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February 12, 2018

SoPo mayor fears Airbnb rental restrictions could lead to lawsuit

Photo / Airbnb
Photo / Airbnb
The Airbnb website lists this South Portland home with a headline "Large home close to everything!" and describes it "as ideal for providing an excellent accommodation for a family or groups that want to live in comfort for their stay in the Portland area. There are 4 bedrooms and 2.5 baths, and the home is outfitted with every convenience necessary." A January 2018 review stated the "house is spacious, clean, and easily accessible. The location has good parking, a grocery store nearby and it's just a quick Uber/Lyft ride to downtown. I would highly recommend it for large groups."
Courtesy / South Portland website
Linda Cohen is South Portland's mayor.

South Portland Mayor Linda Cohen expects the city to be sued if new restrictions on short-term housing rentals go through.

The Forecaster reported the City Council recently voted to ban non-owner-occupied rentals in all residential neighborhoods. Hosted stays in all areas of the city would still be possible, and non-homeowner-occupied rentals would be allowed only in commercial and mixed-use neighborhoods.

A deciding vote is slated for Feb. 20. If approved a second time, the ordinance will take effect June 1.

Cohen told the paper the city will likely be sued over the restrictions on popular vacation-rental services like Airbnb and VRBO, citing a gofundme.com page set up to raise funds for litigation.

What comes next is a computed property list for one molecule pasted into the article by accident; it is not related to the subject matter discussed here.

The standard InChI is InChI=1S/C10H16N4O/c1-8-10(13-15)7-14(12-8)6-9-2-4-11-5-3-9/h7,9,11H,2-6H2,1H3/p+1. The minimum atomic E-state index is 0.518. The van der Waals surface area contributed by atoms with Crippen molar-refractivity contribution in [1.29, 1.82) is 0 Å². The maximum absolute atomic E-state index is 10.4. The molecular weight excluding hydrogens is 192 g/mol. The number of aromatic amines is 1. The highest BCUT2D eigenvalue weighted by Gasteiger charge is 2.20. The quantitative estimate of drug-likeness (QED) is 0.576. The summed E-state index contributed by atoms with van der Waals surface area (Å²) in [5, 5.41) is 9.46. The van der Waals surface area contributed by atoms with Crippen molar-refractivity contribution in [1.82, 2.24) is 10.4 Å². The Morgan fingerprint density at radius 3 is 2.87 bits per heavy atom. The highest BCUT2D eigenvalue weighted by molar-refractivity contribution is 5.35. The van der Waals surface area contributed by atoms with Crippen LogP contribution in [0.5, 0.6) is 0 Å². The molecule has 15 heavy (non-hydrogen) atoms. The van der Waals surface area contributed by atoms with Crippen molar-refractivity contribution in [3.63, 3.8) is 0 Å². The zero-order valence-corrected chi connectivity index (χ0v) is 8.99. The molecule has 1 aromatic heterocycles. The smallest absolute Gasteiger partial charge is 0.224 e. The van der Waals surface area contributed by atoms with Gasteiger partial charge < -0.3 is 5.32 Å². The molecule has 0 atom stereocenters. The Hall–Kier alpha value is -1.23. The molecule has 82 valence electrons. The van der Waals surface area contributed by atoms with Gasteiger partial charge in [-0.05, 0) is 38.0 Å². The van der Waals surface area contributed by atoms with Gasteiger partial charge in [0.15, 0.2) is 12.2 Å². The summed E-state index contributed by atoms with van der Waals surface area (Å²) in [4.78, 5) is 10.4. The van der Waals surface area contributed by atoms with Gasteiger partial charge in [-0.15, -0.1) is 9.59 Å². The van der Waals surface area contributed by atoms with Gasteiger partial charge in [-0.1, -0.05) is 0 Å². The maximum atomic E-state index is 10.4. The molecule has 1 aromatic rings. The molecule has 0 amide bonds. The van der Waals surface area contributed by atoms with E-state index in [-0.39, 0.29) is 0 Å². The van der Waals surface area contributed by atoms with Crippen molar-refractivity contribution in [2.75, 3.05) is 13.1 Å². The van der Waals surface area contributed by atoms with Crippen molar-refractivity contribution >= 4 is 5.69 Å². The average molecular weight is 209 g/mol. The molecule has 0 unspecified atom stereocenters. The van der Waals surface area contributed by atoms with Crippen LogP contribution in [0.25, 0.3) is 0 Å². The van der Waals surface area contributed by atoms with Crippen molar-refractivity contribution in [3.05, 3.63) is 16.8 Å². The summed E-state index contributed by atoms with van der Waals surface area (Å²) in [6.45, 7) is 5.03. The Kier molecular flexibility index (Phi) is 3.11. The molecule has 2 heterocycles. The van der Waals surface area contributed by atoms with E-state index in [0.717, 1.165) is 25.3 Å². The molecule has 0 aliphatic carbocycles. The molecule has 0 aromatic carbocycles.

"This egregious ordinance is scheduled to go into effect on 4/15/2018 with no public input beyond the limited city council meetings where councilors arrived at the table already pre-disposed to ban STRs in the city," the web-page stated. "Additionally, there are no provisions in the process to allow for honoring current reservations past 4/15/2018 and all violations will be subject to a $1000/ day fine. Please join our group as we raise funds to fight this battle in court. A core group of us have already contributed $5000 and have pledged to contribute to a second round of funding but we need to call on our fellow neighbors and short term rental owners in South Portland to join our cause."

Airbnb has urged users to lobby the city, the Forecaster reported.

Opponents of the restrictions argued the ability to rent their properties via online services is a vital piece of supplemental income. Supporters said the rentals have created neighborhoods without neighbors. Assistant City Manager Joshua Reny said that, as of last November, there were 282 short-term rentals listed in South Portland, with 75% of those for entire homes. Several residents have said the situation has made housing cost-prohibitive for some to settle in the city, with people paying $50,000 more in cash than the asking price of a property.

According to Money Magazine's latest national scorecard, South Portland is the best place to live in Maine, pairing strong economic and educational performance with affordability, convenience, safety and a pleasant way of life.

Read more

Airbnb listings surge in Maine, sparking push for stricter rules

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